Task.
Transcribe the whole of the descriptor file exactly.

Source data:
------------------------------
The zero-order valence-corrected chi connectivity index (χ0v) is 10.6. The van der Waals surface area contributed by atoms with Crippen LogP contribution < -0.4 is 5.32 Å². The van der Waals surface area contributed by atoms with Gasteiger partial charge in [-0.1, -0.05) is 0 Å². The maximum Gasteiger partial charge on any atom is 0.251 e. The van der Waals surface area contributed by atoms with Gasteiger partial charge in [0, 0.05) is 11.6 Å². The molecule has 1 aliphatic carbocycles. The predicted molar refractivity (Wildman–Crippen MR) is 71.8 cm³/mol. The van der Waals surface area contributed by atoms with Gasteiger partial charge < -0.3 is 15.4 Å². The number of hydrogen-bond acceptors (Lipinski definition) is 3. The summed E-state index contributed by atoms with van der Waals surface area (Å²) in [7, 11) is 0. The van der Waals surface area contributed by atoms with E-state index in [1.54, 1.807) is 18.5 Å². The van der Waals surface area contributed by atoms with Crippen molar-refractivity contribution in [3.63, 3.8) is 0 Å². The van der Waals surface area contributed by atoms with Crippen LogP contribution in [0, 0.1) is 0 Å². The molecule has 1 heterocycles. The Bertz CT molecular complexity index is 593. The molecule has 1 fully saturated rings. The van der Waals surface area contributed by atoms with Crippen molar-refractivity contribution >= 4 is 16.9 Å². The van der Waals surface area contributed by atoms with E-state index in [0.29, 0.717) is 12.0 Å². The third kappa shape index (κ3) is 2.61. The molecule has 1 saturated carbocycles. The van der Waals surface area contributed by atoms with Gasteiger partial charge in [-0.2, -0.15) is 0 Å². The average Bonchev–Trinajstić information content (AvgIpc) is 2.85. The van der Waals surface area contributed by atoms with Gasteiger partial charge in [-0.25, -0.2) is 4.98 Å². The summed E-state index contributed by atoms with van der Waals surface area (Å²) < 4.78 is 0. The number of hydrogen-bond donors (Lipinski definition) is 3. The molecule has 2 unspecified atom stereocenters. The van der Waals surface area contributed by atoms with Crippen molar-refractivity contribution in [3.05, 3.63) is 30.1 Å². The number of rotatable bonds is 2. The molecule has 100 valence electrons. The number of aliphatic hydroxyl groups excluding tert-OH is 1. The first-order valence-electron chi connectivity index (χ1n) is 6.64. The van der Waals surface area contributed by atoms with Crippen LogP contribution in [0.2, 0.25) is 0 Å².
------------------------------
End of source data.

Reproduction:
The zero-order valence-corrected chi connectivity index (χ0v) is 10.6. The van der Waals surface area contributed by atoms with Crippen LogP contribution < -0.4 is 5.32 Å². The van der Waals surface area contributed by atoms with Gasteiger partial charge in [-0.1, -0.05) is 0 Å². The maximum Gasteiger partial charge on any atom is 0.251 e. The van der Waals surface area contributed by atoms with Gasteiger partial charge in [0, 0.05) is 11.6 Å². The molecule has 1 aliphatic carbocycles. The predicted molar refractivity (Wildman–Crippen MR) is 71.8 cm³/mol. The van der Waals surface area contributed by atoms with Gasteiger partial charge < -0.3 is 15.4 Å². The number of hydrogen-bond acceptors (Lipinski definition) is 3. The summed E-state index contributed by atoms with van der Waals surface area (Å²) in [7, 11) is 0. The van der Waals surface area contributed by atoms with E-state index in [1.54, 1.807) is 18.5 Å². The van der Waals surface area contributed by atoms with Crippen molar-refractivity contribution in [3.63, 3.8) is 0 Å². The van der Waals surface area contributed by atoms with Crippen LogP contribution in [0, 0.1) is 0 Å². The molecule has 1 heterocycles. The Bertz CT molecular complexity index is 593. The molecule has 1 fully saturated rings. The van der Waals surface area contributed by atoms with Crippen molar-refractivity contribution >= 4 is 16.9 Å². The van der Waals surface area contributed by atoms with E-state index in [0.29, 0.717) is 12.0 Å². The third kappa shape index (κ3) is 2.61. The molecule has 1 saturated carbocycles. The van der Waals surface area contributed by atoms with Gasteiger partial charge in [-0.2, -0.15) is 0 Å². The average Bonchev–Trinajstić information content (AvgIpc) is 2.85. The van der Waals surface area contributed by atoms with Gasteiger partial charge in [-0.25, -0.2) is 4.98 Å². The summed E-state index contributed by atoms with van der Waals surface area (Å²) < 4.78 is 0. The number of hydrogen-bond donors (Lipinski definition) is 3. The molecule has 2 unspecified atom stereocenters. The van der Waals surface area contributed by atoms with Crippen molar-refractivity contribution in [3.05, 3.63) is 30.1 Å². The number of rotatable bonds is 2. The molecule has 100 valence electrons. The number of aliphatic hydroxyl groups excluding tert-OH is 1. The first-order valence-electron chi connectivity index (χ1n) is 6.64. The van der Waals surface area contributed by atoms with Crippen LogP contribution in [0.2, 0.25) is 0 Å².